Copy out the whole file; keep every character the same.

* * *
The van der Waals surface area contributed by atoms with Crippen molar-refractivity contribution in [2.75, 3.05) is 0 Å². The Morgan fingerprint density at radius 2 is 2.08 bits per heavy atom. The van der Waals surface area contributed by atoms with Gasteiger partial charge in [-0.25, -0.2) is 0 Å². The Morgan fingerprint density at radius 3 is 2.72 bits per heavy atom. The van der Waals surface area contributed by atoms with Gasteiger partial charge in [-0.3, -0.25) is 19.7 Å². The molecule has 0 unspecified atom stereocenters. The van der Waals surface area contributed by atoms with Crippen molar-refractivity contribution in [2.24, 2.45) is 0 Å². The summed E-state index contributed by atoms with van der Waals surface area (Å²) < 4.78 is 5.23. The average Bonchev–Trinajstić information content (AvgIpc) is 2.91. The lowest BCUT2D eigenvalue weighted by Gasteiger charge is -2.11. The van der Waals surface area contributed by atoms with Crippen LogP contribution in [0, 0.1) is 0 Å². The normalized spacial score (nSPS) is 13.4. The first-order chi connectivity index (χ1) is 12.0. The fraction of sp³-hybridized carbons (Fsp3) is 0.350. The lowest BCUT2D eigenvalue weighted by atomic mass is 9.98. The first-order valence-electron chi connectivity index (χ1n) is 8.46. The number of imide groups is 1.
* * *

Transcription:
The van der Waals surface area contributed by atoms with Crippen molar-refractivity contribution in [2.75, 3.05) is 0 Å². The Morgan fingerprint density at radius 2 is 2.08 bits per heavy atom. The van der Waals surface area contributed by atoms with Gasteiger partial charge in [-0.25, -0.2) is 0 Å². The Morgan fingerprint density at radius 3 is 2.72 bits per heavy atom. The van der Waals surface area contributed by atoms with Gasteiger partial charge in [-0.3, -0.25) is 19.7 Å². The molecule has 0 unspecified atom stereocenters. The van der Waals surface area contributed by atoms with Crippen molar-refractivity contribution in [2.24, 2.45) is 0 Å². The summed E-state index contributed by atoms with van der Waals surface area (Å²) < 4.78 is 5.23. The average Bonchev–Trinajstić information content (AvgIpc) is 2.91. The lowest BCUT2D eigenvalue weighted by Gasteiger charge is -2.11. The van der Waals surface area contributed by atoms with Crippen LogP contribution in [0, 0.1) is 0 Å². The normalized spacial score (nSPS) is 13.4. The first-order chi connectivity index (χ1) is 12.0. The fraction of sp³-hybridized carbons (Fsp3) is 0.350. The lowest BCUT2D eigenvalue weighted by atomic mass is 9.98. The first-order valence-electron chi connectivity index (χ1n) is 8.46. The number of imide groups is 1.